An urgent transition away from ‘fast fashion’ is desperately needed to improve the long-term sustainability of the fashion supply chain. That's according to a study published in Nature Reviews Earth & Environment today.
The fashion industry is the second largest industrial polluter after aviation, accounting for up to 10% of global pollution. Nevertheless, this industry continues to grow at breakneck speed in spite of growing awareness of the environmental impacts. And, this is largely owing to the rise of fast fashion, which relies on cheap manufacturing, frequent consumption, and short-lived garment use. I hate to name and shame but brands such a Zara, H&M and Top Shop spring to mind.
According to the report, the environmental impacts span from production to consumption, including water use, chemical pollution, carbon emissions and textile waste.
For example, the industry produces over 92 million tonnes of waste and consumes 1.5 trillion tonnes of water per year, with developing countries often bearing the burden for developed countries.
These impacts highlight the need for substantial changes in the industry, including deceleration of manufacturing and introduction of sustainable practices throughout the supply chain:
“Slow fashion is the future”, Niinimäki and co-authors conclude, but “we need a new system-wide understanding of how to transition towards this model, requiring creativity and collaboration between designers and manufacturers, various stakeholders, and end consumers.”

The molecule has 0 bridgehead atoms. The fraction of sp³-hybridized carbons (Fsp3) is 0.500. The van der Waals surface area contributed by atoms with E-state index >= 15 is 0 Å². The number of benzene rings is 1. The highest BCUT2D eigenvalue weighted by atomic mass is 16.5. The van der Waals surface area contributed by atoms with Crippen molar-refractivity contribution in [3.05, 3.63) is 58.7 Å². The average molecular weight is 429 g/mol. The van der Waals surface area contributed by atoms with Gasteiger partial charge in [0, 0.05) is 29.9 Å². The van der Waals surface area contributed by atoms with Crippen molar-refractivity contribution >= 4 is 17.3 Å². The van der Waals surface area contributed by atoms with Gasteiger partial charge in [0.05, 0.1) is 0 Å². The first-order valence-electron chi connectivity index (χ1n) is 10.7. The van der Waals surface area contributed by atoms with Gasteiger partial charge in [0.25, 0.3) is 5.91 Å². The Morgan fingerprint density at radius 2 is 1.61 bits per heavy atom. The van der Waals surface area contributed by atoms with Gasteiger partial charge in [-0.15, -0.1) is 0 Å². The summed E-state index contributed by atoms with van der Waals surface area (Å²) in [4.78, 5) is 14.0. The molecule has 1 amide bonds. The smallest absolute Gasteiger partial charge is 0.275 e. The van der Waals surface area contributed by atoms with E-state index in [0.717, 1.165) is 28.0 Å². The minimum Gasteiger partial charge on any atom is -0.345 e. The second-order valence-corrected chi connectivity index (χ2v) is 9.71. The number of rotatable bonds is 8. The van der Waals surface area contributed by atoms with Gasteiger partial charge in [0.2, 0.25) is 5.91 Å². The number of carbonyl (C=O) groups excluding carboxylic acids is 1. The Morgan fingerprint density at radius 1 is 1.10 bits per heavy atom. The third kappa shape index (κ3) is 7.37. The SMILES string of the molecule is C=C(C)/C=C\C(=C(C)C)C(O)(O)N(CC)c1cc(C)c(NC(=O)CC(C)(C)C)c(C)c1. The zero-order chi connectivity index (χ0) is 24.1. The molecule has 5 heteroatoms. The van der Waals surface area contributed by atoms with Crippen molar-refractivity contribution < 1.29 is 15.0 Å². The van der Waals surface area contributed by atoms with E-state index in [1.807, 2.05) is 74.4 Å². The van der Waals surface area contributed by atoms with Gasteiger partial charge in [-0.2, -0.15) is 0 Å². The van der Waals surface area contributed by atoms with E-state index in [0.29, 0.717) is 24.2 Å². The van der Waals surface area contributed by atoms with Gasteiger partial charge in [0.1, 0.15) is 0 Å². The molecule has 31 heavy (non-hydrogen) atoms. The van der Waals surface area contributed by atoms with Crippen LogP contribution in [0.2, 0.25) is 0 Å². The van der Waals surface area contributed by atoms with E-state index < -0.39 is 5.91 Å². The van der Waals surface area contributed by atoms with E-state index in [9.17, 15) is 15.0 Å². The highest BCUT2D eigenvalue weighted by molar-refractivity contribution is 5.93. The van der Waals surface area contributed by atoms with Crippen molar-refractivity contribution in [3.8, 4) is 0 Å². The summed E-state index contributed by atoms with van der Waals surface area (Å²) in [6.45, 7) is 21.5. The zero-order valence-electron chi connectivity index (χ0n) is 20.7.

A joined-up approach is required with the textile industry investing in cleaner technologies, the fashion industry developing new sustainable business models, and policy-makers modifying legislation. Consumers also have a crucial role and must change their consumption habits and be ready to pay higher prices that account for the environmental impact of fashion.
That's why at Mika & Milo, we hope to be part of the solution as opposed to the problem. We in believe buying less, and investing in high quality sustainable products which last so that they can be passed down from sibling to sibling and ultimately, generation to generation. After all, what could possibly be nicer than your kids handing down their cashmere jumpers to their own Little Ones.
Moreover, the factory that we work with up in Inner Mongolia has a fantastic environmental track record. Plus our yarn suppliers use environmentally friendly dyes to lessen the impact on the water supply. They also keep their goats in free roaming farms for in the past, the goats used to roam free across the Inner Mongolian plains. And, whilst this does sounds lovely and romantic, when the goats eat grass they tend to pull it out from its roots.
And, this in turn leaves the soil loose and prone to desertification. In fact, sand storms used to blown south as far down as Hong Kong. So our partners up there now plant trees up to keep the soil up intact. And, of course, the trees have the added benefit of soaking up some of our global carbon emissions.